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Resident used municipal records, DNA test to find her birth family

Mary Lee Arnold was adopted when she was an infant. After the death of her adoptive parents, she took steps to learn more about her birth family. Along the way, she acquired six “new” siblings! This is Mary Lee’s account of her investigation into her family history.

For the past 35 years, I’ve wondered whether to start my story with my birth parents or my adoptive parents.

I always knew I was adopted — it was just part of our family story. My brother Jeff was also adopted, though from different parents.

I was born in Niagara Falls and adopted from an agency in Buffalo by a couple who were living in Charleston, West Virginia. My dad was a chemical engineer at the DuPont plant, and he and my mom had been married 10 years. Dad’s college roommate was the head of an adoption agency in Buffalo, and he knew my folks wanted children. He called them one day with the news that there was a baby girl available if they could be there within five days. They immediately took off for New York.

Both of my parents were from small towns in western New York, and my grandfather was the dentist in the village of Franklinville. My parents picked me up in Buffalo, and my grandfather’s diary states that we all spent the night in that small town. Every summer after, until I was 17, we spent two weeks there enjoying visits with family and friends.

I had a great childhood. I was given what I needed, but I certainly wasn’t spoiled. When I was 11 months old, I spilled a pot of hot coffee over my left arm. The accident resulted in severe burns that required numerous surgeries. My folks gave me the best medical treatment at the time, but they didn’t allow me to feel sorry for myself.

I don’t remember ever questioning my folks about where I came from until I was grown and expecting my first child. Mom said they didn’t know much about my history except that my birth mother had been very young — we had a life insurance policy that said she was 17 at the time of my birth. I let it go then and didn’t think too much about it.

My mother died of pancreatic cancer in 1968, and my father died from colon cancer in 1972. I was devastated. They were special people, and I had two very young children at the time. I still didn’t consider looking for my birth parents until I divorced my first husband in 1984. By then, my children were teenagers and I felt as though I didn’t have any relatives.

In the summer of 1985, I went to a reunion of high school friends in Charleston and stayed with my brother. We talked about searching for our birth parents, but I didn’t know where to start. Jeff was living with a gal who worked at an adoption agency in West Virginia, and she suggested I inquire at the courthouse. I was meeting a friend for lunch at the new mall, and when I emerged from its underground garage, I noticed the courthouse was across the street. I thought, “Why not try?”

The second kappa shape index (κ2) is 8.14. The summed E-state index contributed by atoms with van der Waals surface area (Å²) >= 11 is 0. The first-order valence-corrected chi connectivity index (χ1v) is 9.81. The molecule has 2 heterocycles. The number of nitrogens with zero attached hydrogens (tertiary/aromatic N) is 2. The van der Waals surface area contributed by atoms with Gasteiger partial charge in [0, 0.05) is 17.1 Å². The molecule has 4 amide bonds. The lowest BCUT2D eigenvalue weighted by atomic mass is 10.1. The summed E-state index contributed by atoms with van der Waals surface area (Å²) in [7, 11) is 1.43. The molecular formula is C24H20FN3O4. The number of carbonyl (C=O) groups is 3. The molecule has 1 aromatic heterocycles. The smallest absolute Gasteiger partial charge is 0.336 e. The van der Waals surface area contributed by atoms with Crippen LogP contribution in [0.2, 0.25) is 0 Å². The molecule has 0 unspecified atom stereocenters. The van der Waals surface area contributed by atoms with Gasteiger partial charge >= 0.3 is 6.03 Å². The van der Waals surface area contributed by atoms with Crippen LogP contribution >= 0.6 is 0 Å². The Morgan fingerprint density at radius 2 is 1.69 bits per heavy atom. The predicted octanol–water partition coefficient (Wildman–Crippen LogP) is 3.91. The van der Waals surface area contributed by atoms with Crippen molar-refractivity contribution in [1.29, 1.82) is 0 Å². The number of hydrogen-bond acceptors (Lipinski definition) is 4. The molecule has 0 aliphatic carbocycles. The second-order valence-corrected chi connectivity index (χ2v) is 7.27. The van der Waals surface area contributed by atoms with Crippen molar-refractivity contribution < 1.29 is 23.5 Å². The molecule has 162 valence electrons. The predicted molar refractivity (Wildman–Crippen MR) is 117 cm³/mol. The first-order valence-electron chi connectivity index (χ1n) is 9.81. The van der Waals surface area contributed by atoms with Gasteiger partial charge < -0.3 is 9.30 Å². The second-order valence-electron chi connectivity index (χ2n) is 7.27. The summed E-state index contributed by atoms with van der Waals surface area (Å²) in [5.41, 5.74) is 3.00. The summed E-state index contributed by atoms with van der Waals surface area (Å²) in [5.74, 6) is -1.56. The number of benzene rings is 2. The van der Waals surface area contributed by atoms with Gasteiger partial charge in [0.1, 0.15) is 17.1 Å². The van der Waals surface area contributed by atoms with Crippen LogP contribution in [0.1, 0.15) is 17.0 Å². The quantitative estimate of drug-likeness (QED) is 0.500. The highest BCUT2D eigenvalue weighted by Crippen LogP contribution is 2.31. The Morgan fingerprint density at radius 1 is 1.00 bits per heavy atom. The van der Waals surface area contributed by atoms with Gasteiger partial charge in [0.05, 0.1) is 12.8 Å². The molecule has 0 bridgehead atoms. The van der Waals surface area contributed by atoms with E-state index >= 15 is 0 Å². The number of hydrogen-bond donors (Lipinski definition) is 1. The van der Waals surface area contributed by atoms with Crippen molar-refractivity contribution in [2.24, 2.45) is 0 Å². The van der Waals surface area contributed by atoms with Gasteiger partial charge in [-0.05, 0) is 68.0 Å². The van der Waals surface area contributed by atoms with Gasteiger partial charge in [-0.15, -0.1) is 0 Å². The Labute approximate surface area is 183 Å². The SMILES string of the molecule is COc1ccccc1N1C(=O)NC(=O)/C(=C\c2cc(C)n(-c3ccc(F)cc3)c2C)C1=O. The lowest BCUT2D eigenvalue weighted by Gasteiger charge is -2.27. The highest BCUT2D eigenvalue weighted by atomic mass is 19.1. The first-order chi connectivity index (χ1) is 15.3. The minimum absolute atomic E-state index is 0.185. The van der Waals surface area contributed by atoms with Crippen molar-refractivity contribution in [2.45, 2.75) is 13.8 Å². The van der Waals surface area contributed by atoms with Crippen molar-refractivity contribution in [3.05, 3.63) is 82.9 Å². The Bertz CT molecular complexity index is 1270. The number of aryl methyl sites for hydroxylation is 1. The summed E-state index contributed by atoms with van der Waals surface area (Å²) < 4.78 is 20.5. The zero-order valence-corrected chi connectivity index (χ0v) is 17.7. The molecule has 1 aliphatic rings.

I told an employee that I was adopted and wanted to open my record. The clerk asked if I knew the year the adoption took place. When I said 1943, she didn’t even have to move to reach for an old ledger. When I gave my family name, she asked, “Are you Mary Lee?”

She had me get a judge’s signature to open the records, which took about five minutes. By the time that was done, the clerk had all my records for me to review on microfiche. I learned the names of my birth mother and maternal grandmother. The rest of the information was interesting but not significant to my history. I returned to Kansas and sat on this information for about six weeks.

Finally, I called Niagara Falls information and asked for anyone with my birth mother’s last name. There was only one listing, which turned out to be a cousin of hers. His wife answered my call, and she agreed to call my birth mother to tell her I was OK.

That night I got a call from my birth mother. As an adoptee, you can never be sure how things might go, but we formed a great relationship over the next 25 years, until her death in 2011. I discovered a whole new family of three sisters and a stepdad. I’m still in touch with the girls and their families.

Much later, my kids gave me the Ancestry DNA kit for Christmas. My birth mother had given me my birth father’s name, but she didn’t know where his family was. She did send me a copy of his obituary from the Niagara Falls paper. The DNA results listed one male as a close relative. I messaged him through the Ancestry site, and he called me the next day. It turned out he was my birth father’s brother, and I had three new siblings on that side. I have yet to meet them in person, but we have communicated via phone and e-mail.

There are many more details about my story that would take far too long to describe. But the important thing is that I always felt loved by both families, which is how all children should feel.

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